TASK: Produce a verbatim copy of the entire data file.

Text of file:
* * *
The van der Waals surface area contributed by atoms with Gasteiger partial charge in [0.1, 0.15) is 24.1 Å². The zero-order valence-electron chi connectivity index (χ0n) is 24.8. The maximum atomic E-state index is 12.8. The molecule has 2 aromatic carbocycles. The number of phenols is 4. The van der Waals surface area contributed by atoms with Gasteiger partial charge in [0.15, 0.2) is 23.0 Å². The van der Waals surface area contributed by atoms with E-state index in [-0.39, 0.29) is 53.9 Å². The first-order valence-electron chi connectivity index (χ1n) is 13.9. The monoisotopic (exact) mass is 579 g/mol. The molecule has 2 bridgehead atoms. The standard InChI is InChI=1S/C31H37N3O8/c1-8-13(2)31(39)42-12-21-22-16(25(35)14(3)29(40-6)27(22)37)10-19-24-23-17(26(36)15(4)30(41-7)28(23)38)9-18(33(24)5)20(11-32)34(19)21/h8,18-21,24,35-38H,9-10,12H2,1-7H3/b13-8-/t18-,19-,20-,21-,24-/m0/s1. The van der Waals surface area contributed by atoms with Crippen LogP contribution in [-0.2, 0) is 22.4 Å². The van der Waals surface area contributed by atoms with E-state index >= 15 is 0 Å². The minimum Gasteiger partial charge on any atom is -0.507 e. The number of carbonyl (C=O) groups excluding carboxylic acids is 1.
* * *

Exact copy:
The van der Waals surface area contributed by atoms with Gasteiger partial charge in [0.1, 0.15) is 24.1 Å². The zero-order valence-electron chi connectivity index (χ0n) is 24.8. The maximum atomic E-state index is 12.8. The molecule has 2 aromatic carbocycles. The number of phenols is 4. The van der Waals surface area contributed by atoms with Gasteiger partial charge in [0.15, 0.2) is 23.0 Å². The van der Waals surface area contributed by atoms with E-state index in [-0.39, 0.29) is 53.9 Å². The first-order valence-electron chi connectivity index (χ1n) is 13.9. The monoisotopic (exact) mass is 579 g/mol. The molecule has 2 bridgehead atoms. The standard InChI is InChI=1S/C31H37N3O8/c1-8-13(2)31(39)42-12-21-22-16(25(35)14(3)29(40-6)27(22)37)10-19-24-23-17(26(36)15(4)30(41-7)28(23)38)9-18(33(24)5)20(11-32)34(19)21/h8,18-21,24,35-38H,9-10,12H2,1-7H3/b13-8-/t18-,19-,20-,21-,24-/m0/s1. The van der Waals surface area contributed by atoms with Crippen LogP contribution in [-0.2, 0) is 22.4 Å². The van der Waals surface area contributed by atoms with E-state index >= 15 is 0 Å². The minimum Gasteiger partial charge on any atom is -0.507 e. The number of carbonyl (C=O) groups excluding carboxylic acids is 1.